23 Nov 2008

Europe in 2012

It has been a surprising year of sorts. Today’s resolution of creating a new pan-Eurasian free trade area is an important and key step that will shape the future for years to come. It is not, however, the significance of the single largest free trade area ever created, it is in fact, the agreement between the EU and several Asian countries, of creating and sharing resource and knowledge pools. This will enable, for the first time in history, largely free movement of highly skilled workers between China on the East, and Great Britain to the west. Today’s agreement not only enables smooth merchandise trade between India, China, the Baltic countries and the EU, but also is the first concrete step taken by such a large group of countries to address talent shortage in several knowledge-intensive industries.

That Russia is not a formal signatory of this agreement is unimportant as it already has FTA’s in place with both China and India and therefore presents only a small administrative hurdle to overall integration. It is clear that Putin is aiming at further re-election of his party by feeding on the renewed nationalist movement in Russia this week after further acerbic criticism directed at Poland for allowing the United States to install missile defence positions.

With the establishment of this cooperation zone, members of the WTO are also probably breathing a sigh of relief as the long drawn argument between Europe, the US and developing countries on the issue of agricultural subsidies is finally drawing to a close. With Europe agreeing to reduce agricultural subsidies to 20% of their current level by 2020 and with Brazil, India and Egypt agreeing to open up their markets to agricultural imports the pressure has now shifted to the US, which is under pressure from the world community to follow suit.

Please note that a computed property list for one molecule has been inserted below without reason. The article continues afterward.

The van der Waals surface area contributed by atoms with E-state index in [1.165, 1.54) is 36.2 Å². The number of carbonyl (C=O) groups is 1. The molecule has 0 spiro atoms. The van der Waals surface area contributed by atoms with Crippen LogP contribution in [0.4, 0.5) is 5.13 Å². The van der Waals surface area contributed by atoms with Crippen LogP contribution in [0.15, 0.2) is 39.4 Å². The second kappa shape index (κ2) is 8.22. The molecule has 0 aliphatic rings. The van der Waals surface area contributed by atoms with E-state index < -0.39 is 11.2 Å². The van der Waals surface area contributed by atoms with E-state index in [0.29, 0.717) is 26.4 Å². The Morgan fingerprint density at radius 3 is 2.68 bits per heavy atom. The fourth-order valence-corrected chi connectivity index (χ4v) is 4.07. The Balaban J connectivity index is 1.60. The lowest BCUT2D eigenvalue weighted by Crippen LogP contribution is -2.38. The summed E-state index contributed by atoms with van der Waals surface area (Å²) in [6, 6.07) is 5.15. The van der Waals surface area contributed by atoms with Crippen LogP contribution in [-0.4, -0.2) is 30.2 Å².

The increasing rift between the US and the rest of the world does not show signs of abating in the near future. With European-led UN peacekeeping forces expected soon in Iraq, anti-American opinion is expected to further rise as more evidence of American mismanagement comes to light.

What does all this, however, mean for Europe? We are now in 2012, a year when Germany is overshadowed by China as the largest exporter in the world, but when Ukraine and Turkey have been given conditional approval to join the EU. When Poland’s agricultural industry is facing the prospect of a shutdown but when the Bank of England is in talks with the ECB to discuss Britain’s accession to the Euro zone. Conflicting signals, but hopefully there exists a common cure and Europe perhaps, has already taken that first crucial step.

The path that Europe takes over the next few years, will be the key driver to how it utilizes this new cooperation area and achieves its vision of the Lisbon Agenda of 2005. That vision, a surprising foresight for the leaders of that time, established clearly that Europe’s future lies in niche services, high value brands and increased knowledge management. Leveraging this low volume-high variety service offering with Asia’s mass production and service industries, is expected to add 1% to each countries’ annual GDP growth – an immense figure considering France only grew 0.8% last year.

The free movement of high skilled labour, is going to address the demographic issue partly, but it is intended more so, as a policy targeting the sudden slowdown of several service industries in Europe because of a lack of suitable talent. It is no wonder that the financial centres of Shanghai and Singapore have grown 30% year on year when London is facing the prospect of a decline.

The future then, seems bright and clear, for a stronger Europe that is more integrated with Asia, the biggest driver of global growth today. Coupled with the ongoing process of further internal European integration and the new members, it seems that Europe has finally awoken out of its slumber and is ready to challenge other developed parts of the world into doing the same.

This is an imaginative article (and in my mind, quite an impossible scenario) I wrote earlier this year during the Cass MBA (yes, I've just graduated).

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